Feature Set: Generally speaking, manufacturers only include their best WDR and low light performance in box cameras (and full size domes to a lesser extent). Audio, I/O, analog outputs, and SD memory card slots are often included in box cameras when not present in other form factors in the manufacturer's line.
Aesthetics: Box cameras are the most overt form factor, which may be a positive or negative depending on the application. Retail and banking often prefer this overt surveillance for its deterrent effect, while many commercial and educational facilities prefer domes as they blend into the environment more.
Mounting: Box cameras have many different mounting options available, for hard or drop ceilings, walls, poles, etc. However, unlike other form factors which are available in outdoor models, box cameras require a separate exterior housing when they are exposed to the weather, increasing cost and installation time.
Price: Box cameras average $200-800, depending on features such as WDR, low light performance, resolution, etc. However, some high end models, sell for as much as $1,200+.
Manufacturer selections: Samsung's SNB-5004 1.3 megapixel box camera offers a strong combination of WDR and low light performance along with very low bitrates compared to competitors, at a price less than half that of models from previous leaders such as Axis and Sony.
Integrated IR Bullets
Bullet cameras have gained in popularity recently, with most major manufacturers offering options. These are the key factors to consider:
Compact vs. Full Size: Some manufacturers off both compact and full size bullet cameras, similar to mini/full size domes. Compact models generally 4-6" long (not including mount). Full size models are typically 8-12" and include more flexible mounts, better for use in off-level surfaces and pole mounting.
In addition to size differences, typically compact models have shorter illumination range, lack smart IR features, and use fixed lenses only. Those looking for these more advanced features should look at full size bullet models instead.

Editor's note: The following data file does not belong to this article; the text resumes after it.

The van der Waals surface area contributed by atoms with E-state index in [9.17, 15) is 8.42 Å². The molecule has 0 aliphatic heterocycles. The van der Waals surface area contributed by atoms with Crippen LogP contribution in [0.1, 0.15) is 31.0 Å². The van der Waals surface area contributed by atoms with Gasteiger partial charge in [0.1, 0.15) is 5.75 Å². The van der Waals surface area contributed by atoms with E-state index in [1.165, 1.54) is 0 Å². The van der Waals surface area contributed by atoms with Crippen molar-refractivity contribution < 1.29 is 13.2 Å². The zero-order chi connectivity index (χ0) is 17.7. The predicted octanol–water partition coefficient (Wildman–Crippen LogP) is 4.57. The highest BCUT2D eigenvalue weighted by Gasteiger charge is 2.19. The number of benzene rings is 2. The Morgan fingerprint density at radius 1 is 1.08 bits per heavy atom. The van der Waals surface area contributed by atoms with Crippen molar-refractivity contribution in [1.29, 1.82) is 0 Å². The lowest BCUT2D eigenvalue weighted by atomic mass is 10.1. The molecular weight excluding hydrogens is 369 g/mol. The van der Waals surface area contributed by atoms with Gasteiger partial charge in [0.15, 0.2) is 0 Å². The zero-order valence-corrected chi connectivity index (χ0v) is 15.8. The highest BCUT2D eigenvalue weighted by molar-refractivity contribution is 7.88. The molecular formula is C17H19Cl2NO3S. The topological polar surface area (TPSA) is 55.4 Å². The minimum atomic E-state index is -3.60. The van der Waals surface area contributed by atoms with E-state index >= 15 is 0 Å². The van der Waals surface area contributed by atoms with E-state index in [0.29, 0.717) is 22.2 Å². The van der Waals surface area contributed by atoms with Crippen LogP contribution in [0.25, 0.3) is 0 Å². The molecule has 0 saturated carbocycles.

IR range: Illumination ranges vary widely between manufacturers and specific models, and are often overstated by 30-40% or more. Even when specified ranges are reached, illumination power is typically weak, and targets may still be difficult to detect. Because of this, for example, if users need to view a target at 30m range, a camera claiming 45m or more should be used.
Smart IR: Smart IR adjustment features automatically increase and decrease illuminator power to prevent overexposure of objects in the scene, a common issue in IR cameras. Some cameras accomplish similar effects by adjusting exposure, but this is not as effective as the decrease in power, as it darkens the rest of the image.
The term "smart" IR may also be applied to motorized zoom models which change power and illumination pattern based on zoom level to best fit the scene. This helps to prevent hot spots and dark edges.
Lens Type: In most compact models, fixed lenses are used, though multiple focal lengths are often available for different fields of view. Full size bullet cameras normally use varifocal lenses, offering better flexibility when adjusting to fit the scene. Motorized zoom lenses have become relatively common in bullet cameras, as well, allowing the field of view to be changed remotely after the camera is installed, eliminating the need for a tech to visit the camera.
Price: Compact bullets sell for as little as $150, with an average around $300, while full size models sell for $300 to as much as $1,200+ depending on features.
Manufacturer selection: In our tests, we found the Avigilon H3 bullet cameras offered the longest IR illumination ranges, with their smart IR adjustment working well to adjust power based on objects in the scene, as well as zoom level.